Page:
Here, we demonstrate that aptamers tethered to gold nanoparticles enable direct visualization of protein–oligonucleotide interactions during gel electrophoresis. This technique is used to confirm that an aptamer previously identified as binding to C-reactive protein (CRP) only binds to the monomeric form of CRP. While native, pentameric CRP (pCRP) is used in clinical assays to predict cardiovascular disease (CVD) risk, it is the monomeric isoform that is more strongly associated with pro-inflammatory and pro-atherogenic effects. To visualize this selectivity, the CRP–aptamer was conjugated to streptavidin-coated gold nanoparticles and the mobility of the free oligonucleotide–nanoparticle conjugate (ON-NP) and the protein/ON-NP complex bands were visualized and recorded during electrophoresis using a simple digital camera. At a concentration of 6 μg/mL, monomeric CRP showed a significant decrease in the observed ON-NP mobility, whereas no change in mobility was observed with pCRP up to 18 μg/mL. Advantages of this nanoparticle-based electrophoretic mobility shift assay (NP-EMSA) over the traditional EMSA include real-time detection of protein–oligonucleotide interactions, the avoidance of harmful radioisotopes, and elimination of the need for expensive gel imagers. The availability of both the NP-EMSA technique and an mCRP-specific probe will allow for improved clinical diagnostic to more accurately predict future CVD risk.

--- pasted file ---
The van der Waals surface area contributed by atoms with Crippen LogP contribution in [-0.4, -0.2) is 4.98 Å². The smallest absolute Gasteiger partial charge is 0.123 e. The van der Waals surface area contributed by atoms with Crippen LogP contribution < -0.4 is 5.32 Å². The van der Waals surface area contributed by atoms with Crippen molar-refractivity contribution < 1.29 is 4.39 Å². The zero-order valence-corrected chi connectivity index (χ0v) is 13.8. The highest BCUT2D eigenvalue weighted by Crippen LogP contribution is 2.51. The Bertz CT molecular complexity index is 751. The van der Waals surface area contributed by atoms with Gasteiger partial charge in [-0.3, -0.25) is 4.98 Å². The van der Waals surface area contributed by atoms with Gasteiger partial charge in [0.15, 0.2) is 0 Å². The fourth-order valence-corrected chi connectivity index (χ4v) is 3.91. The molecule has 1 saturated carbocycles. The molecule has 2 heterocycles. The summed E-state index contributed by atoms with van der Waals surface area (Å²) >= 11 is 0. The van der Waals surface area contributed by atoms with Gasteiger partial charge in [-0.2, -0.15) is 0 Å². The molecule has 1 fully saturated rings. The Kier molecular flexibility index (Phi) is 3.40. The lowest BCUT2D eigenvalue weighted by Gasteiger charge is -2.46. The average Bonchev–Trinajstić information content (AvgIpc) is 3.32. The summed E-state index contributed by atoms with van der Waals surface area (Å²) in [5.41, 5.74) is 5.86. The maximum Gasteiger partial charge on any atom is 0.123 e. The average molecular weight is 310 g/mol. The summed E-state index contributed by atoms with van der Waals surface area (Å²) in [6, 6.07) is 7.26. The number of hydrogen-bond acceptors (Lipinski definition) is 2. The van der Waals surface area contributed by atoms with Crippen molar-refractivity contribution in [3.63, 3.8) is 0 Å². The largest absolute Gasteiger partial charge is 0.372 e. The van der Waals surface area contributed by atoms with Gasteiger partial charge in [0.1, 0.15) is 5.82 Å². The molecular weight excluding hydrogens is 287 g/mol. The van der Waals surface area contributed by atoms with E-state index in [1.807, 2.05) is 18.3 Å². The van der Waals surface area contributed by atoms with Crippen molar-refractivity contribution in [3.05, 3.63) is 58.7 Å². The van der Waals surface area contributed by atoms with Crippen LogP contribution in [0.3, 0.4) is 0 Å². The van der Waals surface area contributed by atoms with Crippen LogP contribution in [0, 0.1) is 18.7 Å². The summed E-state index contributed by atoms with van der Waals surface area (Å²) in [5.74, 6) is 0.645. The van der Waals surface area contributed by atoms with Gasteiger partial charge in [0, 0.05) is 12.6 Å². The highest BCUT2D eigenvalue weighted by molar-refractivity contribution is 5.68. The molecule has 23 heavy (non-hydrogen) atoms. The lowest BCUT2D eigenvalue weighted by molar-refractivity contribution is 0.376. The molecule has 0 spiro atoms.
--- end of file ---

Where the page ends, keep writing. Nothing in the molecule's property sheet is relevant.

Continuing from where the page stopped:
If you can't find a tool you're looking for, please click the link at the top of the page to "Go to old article view". Alternatively, view our Knowledge Base articles for additional help. Your feedback is important to us, so please let us know if you have comments or ideas for improvement.